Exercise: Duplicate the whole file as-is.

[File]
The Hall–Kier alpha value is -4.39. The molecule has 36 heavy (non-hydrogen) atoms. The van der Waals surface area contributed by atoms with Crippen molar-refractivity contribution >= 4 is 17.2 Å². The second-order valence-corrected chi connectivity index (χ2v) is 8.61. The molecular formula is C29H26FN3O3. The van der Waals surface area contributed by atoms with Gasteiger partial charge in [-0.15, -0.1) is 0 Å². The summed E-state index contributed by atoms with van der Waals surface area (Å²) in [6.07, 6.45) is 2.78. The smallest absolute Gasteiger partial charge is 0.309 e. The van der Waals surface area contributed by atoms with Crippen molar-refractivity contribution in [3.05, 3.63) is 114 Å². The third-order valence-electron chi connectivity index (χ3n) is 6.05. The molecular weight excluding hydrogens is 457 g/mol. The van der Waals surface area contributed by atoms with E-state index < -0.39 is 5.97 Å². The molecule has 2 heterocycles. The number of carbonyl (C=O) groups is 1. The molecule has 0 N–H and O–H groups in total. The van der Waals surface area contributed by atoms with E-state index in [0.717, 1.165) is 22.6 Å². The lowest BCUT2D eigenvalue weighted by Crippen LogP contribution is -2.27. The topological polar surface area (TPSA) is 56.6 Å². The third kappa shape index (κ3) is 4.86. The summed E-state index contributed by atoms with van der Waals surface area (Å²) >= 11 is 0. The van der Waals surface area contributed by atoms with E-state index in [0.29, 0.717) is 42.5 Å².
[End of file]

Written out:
The Hall–Kier alpha value is -4.39. The molecule has 36 heavy (non-hydrogen) atoms. The van der Waals surface area contributed by atoms with Crippen molar-refractivity contribution >= 4 is 17.2 Å². The second-order valence-corrected chi connectivity index (χ2v) is 8.61. The molecular formula is C29H26FN3O3. The van der Waals surface area contributed by atoms with Gasteiger partial charge in [-0.15, -0.1) is 0 Å². The summed E-state index contributed by atoms with van der Waals surface area (Å²) in [6.07, 6.45) is 2.78. The smallest absolute Gasteiger partial charge is 0.309 e. The van der Waals surface area contributed by atoms with Crippen molar-refractivity contribution in [3.05, 3.63) is 114 Å². The third-order valence-electron chi connectivity index (χ3n) is 6.05. The molecular weight excluding hydrogens is 457 g/mol. The van der Waals surface area contributed by atoms with E-state index < -0.39 is 5.97 Å². The molecule has 2 heterocycles. The number of carbonyl (C=O) groups is 1. The molecule has 0 N–H and O–H groups in total. The van der Waals surface area contributed by atoms with E-state index in [0.717, 1.165) is 22.6 Å². The lowest BCUT2D eigenvalue weighted by Crippen LogP contribution is -2.27. The topological polar surface area (TPSA) is 56.6 Å². The third kappa shape index (κ3) is 4.86. The summed E-state index contributed by atoms with van der Waals surface area (Å²) >= 11 is 0. The van der Waals surface area contributed by atoms with E-state index in [0.29, 0.717) is 42.5 Å².